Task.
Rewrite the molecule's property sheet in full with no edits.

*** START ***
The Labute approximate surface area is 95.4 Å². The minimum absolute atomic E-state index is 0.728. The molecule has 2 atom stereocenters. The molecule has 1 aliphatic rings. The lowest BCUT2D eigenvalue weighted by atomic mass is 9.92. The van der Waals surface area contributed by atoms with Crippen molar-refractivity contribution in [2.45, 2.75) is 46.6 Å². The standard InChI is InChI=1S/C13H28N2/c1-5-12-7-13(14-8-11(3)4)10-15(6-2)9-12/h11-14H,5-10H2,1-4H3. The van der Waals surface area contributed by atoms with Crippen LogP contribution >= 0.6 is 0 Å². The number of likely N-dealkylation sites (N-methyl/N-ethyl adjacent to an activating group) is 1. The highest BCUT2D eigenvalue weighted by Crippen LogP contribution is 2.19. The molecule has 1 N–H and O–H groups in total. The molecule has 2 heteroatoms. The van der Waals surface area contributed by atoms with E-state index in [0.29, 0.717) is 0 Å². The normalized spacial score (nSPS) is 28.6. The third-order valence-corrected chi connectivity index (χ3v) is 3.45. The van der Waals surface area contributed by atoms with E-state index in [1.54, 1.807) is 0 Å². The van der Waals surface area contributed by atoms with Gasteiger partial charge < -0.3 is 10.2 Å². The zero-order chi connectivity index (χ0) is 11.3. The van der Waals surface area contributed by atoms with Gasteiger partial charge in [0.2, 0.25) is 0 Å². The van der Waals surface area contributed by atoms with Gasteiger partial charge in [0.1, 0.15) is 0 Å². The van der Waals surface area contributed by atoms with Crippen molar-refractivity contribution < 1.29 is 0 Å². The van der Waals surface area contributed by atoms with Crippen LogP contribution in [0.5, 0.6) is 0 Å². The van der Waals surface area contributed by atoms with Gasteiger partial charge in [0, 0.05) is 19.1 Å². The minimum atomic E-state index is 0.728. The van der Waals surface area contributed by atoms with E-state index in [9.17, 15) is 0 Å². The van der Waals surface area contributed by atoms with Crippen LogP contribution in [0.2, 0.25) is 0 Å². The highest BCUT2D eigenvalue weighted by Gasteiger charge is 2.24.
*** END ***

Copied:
The Labute approximate surface area is 95.4 Å². The minimum absolute atomic E-state index is 0.728. The molecule has 2 atom stereocenters. The molecule has 1 aliphatic rings. The lowest BCUT2D eigenvalue weighted by atomic mass is 9.92. The van der Waals surface area contributed by atoms with Crippen molar-refractivity contribution in [2.45, 2.75) is 46.6 Å². The standard InChI is InChI=1S/C13H28N2/c1-5-12-7-13(14-8-11(3)4)10-15(6-2)9-12/h11-14H,5-10H2,1-4H3. The van der Waals surface area contributed by atoms with Crippen LogP contribution >= 0.6 is 0 Å². The number of likely N-dealkylation sites (N-methyl/N-ethyl adjacent to an activating group) is 1. The highest BCUT2D eigenvalue weighted by Crippen LogP contribution is 2.19. The molecule has 1 N–H and O–H groups in total. The molecule has 2 heteroatoms. The van der Waals surface area contributed by atoms with E-state index in [0.29, 0.717) is 0 Å². The normalized spacial score (nSPS) is 28.6. The third-order valence-corrected chi connectivity index (χ3v) is 3.45. The van der Waals surface area contributed by atoms with E-state index in [1.54, 1.807) is 0 Å². The van der Waals surface area contributed by atoms with Gasteiger partial charge < -0.3 is 10.2 Å². The zero-order chi connectivity index (χ0) is 11.3. The van der Waals surface area contributed by atoms with Gasteiger partial charge in [0.2, 0.25) is 0 Å². The van der Waals surface area contributed by atoms with Gasteiger partial charge in [0.1, 0.15) is 0 Å². The van der Waals surface area contributed by atoms with Crippen molar-refractivity contribution < 1.29 is 0 Å². The van der Waals surface area contributed by atoms with Crippen LogP contribution in [0.5, 0.6) is 0 Å². The van der Waals surface area contributed by atoms with Gasteiger partial charge in [0, 0.05) is 19.1 Å². The minimum atomic E-state index is 0.728. The van der Waals surface area contributed by atoms with E-state index in [9.17, 15) is 0 Å². The van der Waals surface area contributed by atoms with Crippen LogP contribution in [0.2, 0.25) is 0 Å². The highest BCUT2D eigenvalue weighted by Gasteiger charge is 2.24.